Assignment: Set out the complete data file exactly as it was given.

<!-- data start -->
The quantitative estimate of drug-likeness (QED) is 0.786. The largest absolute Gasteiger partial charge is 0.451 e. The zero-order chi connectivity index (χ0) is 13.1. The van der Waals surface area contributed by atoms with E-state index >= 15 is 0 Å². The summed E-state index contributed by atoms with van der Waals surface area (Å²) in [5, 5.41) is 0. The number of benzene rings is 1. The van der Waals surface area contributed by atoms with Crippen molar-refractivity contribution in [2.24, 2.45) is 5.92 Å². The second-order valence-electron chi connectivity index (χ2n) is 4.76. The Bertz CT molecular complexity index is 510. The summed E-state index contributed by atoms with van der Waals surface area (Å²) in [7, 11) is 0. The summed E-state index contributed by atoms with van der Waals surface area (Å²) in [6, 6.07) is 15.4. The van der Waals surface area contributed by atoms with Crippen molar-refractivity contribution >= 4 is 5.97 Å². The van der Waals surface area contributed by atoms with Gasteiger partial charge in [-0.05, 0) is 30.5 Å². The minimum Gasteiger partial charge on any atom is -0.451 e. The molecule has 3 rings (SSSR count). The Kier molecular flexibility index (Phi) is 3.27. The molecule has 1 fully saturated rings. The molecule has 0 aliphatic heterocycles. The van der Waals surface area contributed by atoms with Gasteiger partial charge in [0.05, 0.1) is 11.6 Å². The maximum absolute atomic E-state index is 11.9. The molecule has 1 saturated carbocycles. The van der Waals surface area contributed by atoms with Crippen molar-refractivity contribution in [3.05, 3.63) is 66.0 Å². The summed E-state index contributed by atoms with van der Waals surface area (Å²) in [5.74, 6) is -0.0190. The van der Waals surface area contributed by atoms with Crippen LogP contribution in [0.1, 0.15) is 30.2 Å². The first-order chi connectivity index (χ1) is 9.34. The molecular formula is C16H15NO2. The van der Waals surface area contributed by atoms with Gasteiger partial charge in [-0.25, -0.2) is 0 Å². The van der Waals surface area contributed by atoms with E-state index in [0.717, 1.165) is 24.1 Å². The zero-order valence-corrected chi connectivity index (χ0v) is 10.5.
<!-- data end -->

The quantitative estimate of drug-likeness (QED) is 0.786. The largest absolute Gasteiger partial charge is 0.451 e. The zero-order chi connectivity index (χ0) is 13.1. The van der Waals surface area contributed by atoms with E-state index >= 15 is 0 Å². The summed E-state index contributed by atoms with van der Waals surface area (Å²) in [5, 5.41) is 0. The number of benzene rings is 1. The van der Waals surface area contributed by atoms with Crippen molar-refractivity contribution in [2.24, 2.45) is 5.92 Å². The second-order valence-electron chi connectivity index (χ2n) is 4.76. The Bertz CT molecular complexity index is 510. The summed E-state index contributed by atoms with van der Waals surface area (Å²) in [7, 11) is 0. The summed E-state index contributed by atoms with van der Waals surface area (Å²) in [6, 6.07) is 15.4. The van der Waals surface area contributed by atoms with Crippen molar-refractivity contribution >= 4 is 5.97 Å². The van der Waals surface area contributed by atoms with Gasteiger partial charge in [-0.05, 0) is 30.5 Å². The minimum Gasteiger partial charge on any atom is -0.451 e. The molecule has 3 rings (SSSR count). The Kier molecular flexibility index (Phi) is 3.27. The molecule has 1 fully saturated rings. The molecule has 0 aliphatic heterocycles. The van der Waals surface area contributed by atoms with Gasteiger partial charge in [0.05, 0.1) is 11.6 Å². The maximum absolute atomic E-state index is 11.9. The molecule has 1 saturated carbocycles. The van der Waals surface area contributed by atoms with Crippen molar-refractivity contribution in [3.05, 3.63) is 66.0 Å². The summed E-state index contributed by atoms with van der Waals surface area (Å²) in [5.74, 6) is -0.0190. The van der Waals surface area contributed by atoms with Crippen LogP contribution in [0.1, 0.15) is 30.2 Å². The first-order chi connectivity index (χ1) is 9.34. The molecular formula is C16H15NO2. The van der Waals surface area contributed by atoms with Gasteiger partial charge in [-0.25, -0.2) is 0 Å². The van der Waals surface area contributed by atoms with E-state index in [0.717, 1.165) is 24.1 Å². The zero-order valence-corrected chi connectivity index (χ0v) is 10.5.